Oleic Acid In Diet Could Help Against Multiple Sclerosis

Lack of a specific fatty acid in fat tissue can trigger the abnormal immune system response that causes multiple sclerosis (MS) by attacking and damaging the central nervous system, according to a new study1.

Fat tissue in patients diagnosed with MS were found to have abnormal levels of oleic acid, a monounsaturated fatty acid found at high levels in cooking oils, meats (beef, chicken, and pork), cheese, nuts, sunflower seeds, eggs, pasta, milk, olives, and avocados.

This lack of oleic acids leads to a loss of the metabolic sensors that activate T cells, that mediate the immune system’s response to infectious disease, researchers said. Without the suppressing effects of these regulatory T cells, the immune system can attack healthy central nervous system cells and cause the vision loss, pain, lack of coordination, and other debilitating symptoms of MS.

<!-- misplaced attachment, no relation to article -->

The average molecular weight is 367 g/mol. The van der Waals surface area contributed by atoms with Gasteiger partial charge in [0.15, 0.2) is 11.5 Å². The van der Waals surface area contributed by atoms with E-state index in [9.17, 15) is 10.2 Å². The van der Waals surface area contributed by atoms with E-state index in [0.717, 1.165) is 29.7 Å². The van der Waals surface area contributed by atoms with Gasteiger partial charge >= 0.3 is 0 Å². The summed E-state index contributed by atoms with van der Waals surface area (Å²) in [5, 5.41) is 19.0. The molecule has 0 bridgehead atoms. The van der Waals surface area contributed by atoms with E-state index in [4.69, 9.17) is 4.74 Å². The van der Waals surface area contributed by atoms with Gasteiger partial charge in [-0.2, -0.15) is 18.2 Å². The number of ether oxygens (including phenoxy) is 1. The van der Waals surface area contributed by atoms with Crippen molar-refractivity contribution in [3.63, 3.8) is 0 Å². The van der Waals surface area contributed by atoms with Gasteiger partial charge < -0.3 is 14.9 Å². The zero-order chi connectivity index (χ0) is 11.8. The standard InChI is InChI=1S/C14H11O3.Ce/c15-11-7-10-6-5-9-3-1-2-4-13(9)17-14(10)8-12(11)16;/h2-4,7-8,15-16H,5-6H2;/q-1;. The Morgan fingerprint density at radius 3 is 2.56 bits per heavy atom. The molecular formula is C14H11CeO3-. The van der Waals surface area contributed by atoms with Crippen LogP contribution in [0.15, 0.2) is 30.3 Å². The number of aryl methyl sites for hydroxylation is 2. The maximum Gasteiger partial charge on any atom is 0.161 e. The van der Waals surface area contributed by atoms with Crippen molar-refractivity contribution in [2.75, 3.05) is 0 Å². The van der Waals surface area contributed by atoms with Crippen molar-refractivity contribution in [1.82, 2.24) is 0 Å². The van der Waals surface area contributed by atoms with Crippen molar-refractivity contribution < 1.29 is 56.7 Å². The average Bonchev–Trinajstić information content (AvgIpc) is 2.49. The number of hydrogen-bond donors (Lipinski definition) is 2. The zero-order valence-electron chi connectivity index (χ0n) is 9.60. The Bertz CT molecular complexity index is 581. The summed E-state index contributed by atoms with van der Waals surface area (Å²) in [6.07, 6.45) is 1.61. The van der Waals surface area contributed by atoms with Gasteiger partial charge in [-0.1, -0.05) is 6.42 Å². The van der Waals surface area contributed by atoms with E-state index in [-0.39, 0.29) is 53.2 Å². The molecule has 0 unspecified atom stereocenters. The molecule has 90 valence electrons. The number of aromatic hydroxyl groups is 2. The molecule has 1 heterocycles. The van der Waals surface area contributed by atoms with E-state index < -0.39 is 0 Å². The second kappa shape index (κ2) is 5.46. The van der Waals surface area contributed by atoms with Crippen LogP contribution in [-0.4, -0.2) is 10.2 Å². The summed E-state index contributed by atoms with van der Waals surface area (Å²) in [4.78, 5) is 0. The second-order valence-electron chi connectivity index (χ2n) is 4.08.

Regulatory T Cell Levels

When researchers introduced oleic acids into the fatty tissue of MS patients in laboratory experiments, levels of regulatory T cells increased.

We’ve known for a while that both genetics and the environment play a role in the development of MS. “This paper suggests that one of environmental factors involved is diet,

said senior author Dr. David Hafler, chair of the neurology department at Yale University.

Obesity triggers unhealthy levels of inflammation and is a known risk factor for MS, an observation that led him to study the role of diet in MS, Hafler noted. He stressed, however, that more study is necessary to determine whether eating a diet high in oleic acid can help some MS patients.

The work was supported by grants from the; the National Multiple Sclerosis Society (NMSS; the Nancy Taylor Foundation for Chronic Diseases; and Race to Erase MS.


Last Updated on October 3, 2022